After the Battle of the Hawthorns, West Brom secured an uneasy, nervy victory against another West Midlands rival. Rather than end up in infamy like last week’s Black Country derby, this win against Birmingham will be remembered for Andreas Weimann’s late winner that seemingly separated two well-matched rivals. And, sadly, the racist abuse that Birmingham midfielder Juninho Bacuna reported to the referee in the final minutes.
For the winning goal, Darnell Furlong stormed to the baseline and his ball landed at Austrian substitute Weimann, who recently joined on loan from Bristol City. His shot hit the roof of the net. Meanwhile, the stadium roof was blown off the Smethwick End, which houses a section between West Brom fans and their away fans. There was no outbreak of violence, just sheer jubilation on one side and desolation on the other.
Weimann’s intervention won a game that never faltered, which was perhaps for the best under the circumstances. The excessive familiarity between these sites has inspired apathy rather than outright contempt. Last week’s events took place during a game that has become a novelty in recent years. The boilover was embarrassing for Albion and an internal investigation is continuing. Arrests and stadium bans ensued, with the club vowing to ensure such violence “never happens again at the Hawthorns”.
Witnesses report a powder keg situation in areas of the site to which police and law enforcement were less aware. Thankfully no sequel was staged, with the fans in Birmingham being loud and provocative but never threatening. The same was true for the home fans for the most part, apart from one sad person.
“It will be sorted out below,” said Birmingham manager Tony Mowbray, suggesting a life ban as the appropriate punishment. “The consequences must be strong. It is right that (Bacuna) brings this to the attention of the officials. There has to be a deterrent. What drives you to make this comment?”
Carlos Corberán, the West Brom manager, promised his club would carry out a “serious investigation”. The fact that Weimann, a former Aston Villa player, gestured “1-0” to the away fans after the final whistle didn’t help either.
Mowbray, still popular with Baggies fans after his time at the club, reassured himself: “We shouldn’t be too hard on him.” He has righted the Birmingham ship after her disastrous affair with Wayne Rooney. His assessment that “it looked like we were stealing it” was hard to dismiss.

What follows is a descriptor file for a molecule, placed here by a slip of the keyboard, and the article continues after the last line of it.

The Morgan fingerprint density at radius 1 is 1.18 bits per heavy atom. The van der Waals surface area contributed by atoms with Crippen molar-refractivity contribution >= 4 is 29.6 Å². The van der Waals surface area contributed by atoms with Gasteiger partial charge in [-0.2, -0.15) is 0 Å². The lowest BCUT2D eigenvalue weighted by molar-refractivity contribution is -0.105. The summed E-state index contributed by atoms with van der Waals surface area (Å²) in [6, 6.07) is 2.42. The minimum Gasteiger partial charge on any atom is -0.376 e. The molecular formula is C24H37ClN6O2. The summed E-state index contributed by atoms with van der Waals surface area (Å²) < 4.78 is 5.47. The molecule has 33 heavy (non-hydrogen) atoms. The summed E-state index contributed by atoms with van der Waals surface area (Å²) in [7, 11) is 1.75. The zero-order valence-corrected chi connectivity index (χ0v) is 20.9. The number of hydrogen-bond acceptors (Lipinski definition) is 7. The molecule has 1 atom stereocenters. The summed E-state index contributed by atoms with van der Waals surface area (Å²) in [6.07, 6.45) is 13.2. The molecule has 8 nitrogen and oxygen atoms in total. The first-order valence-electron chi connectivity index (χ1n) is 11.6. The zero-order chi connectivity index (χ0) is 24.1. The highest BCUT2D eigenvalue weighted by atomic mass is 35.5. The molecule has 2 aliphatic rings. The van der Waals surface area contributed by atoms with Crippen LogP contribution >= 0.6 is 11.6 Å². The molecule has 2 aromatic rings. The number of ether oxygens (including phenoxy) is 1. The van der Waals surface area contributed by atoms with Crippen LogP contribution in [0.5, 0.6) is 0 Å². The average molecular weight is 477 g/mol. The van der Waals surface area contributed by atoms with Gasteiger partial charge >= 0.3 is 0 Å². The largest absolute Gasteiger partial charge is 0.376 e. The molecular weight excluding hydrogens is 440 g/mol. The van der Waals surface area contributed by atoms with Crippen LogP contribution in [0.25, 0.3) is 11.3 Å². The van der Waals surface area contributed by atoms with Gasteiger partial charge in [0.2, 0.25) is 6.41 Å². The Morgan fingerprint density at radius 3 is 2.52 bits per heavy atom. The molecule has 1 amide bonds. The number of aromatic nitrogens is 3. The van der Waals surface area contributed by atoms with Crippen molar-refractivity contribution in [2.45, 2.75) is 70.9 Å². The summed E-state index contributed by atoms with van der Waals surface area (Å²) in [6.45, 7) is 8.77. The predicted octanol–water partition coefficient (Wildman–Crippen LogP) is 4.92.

With a line of police between them, the rival fans exchanged insults and foul-mouthed songs early in the game, but the argument was neither sustained nor particularly vicious. Compared to the sulfur of six days earlier, it was a real eye-catcher and often a welcome change from a game that took a lot of time to entertain.
The Blues – who actually wear a coral away kit – play the passing game their manager has long been known and admired for. Under the chinos-clad Corberán, West Brom play the modern pressing style of a high defensive line and exploit mistakes in the opposition half.
In an unsatisfying first half, Birmingham stand-in captain Ivan Sunjic tested Alex Palmer with a long-range throw, while West Brom winger Tom Fellows came to the fore with quick attacks down the left. Both teams suffered from a lack of performance from their strikers. Brandon Thomas-Asante for West Brom and Jay Stansfield, who has been in top form for Birmingham recently, were hunting for shade.
After the break the intensity increased. Mowbray brought Jordan James into midfield for the injured Alex Pritchard, but West Brom looked more likely. The impressive Fellows cut in from the baseline, but Alex Mowatt failed with a header. Next, Thomas-Asante wildly shot a volley wide. As the clock ticked down, the cracking of tackles grew louder, as did the crackling of both sets of fans. Mowbray brought on Paik Seung-ho, while Corberán brought on Weimann and Mikey Johnston, among others.
“I prefer not to suffer,” said a relieved Corberán. “But that’s exactly what the championship demands. If you don’t play better than your opponent, you need a lot of resilience and maturity.”
Shortly before Weimann’s winning goal, Birmingham defender Kevin Long thought his header off the post had landed in the net, but the ball bounced back out. Instead, it was West Brom who were able to celebrate the release of a derby victory that was calm, if unfortunately not without incident.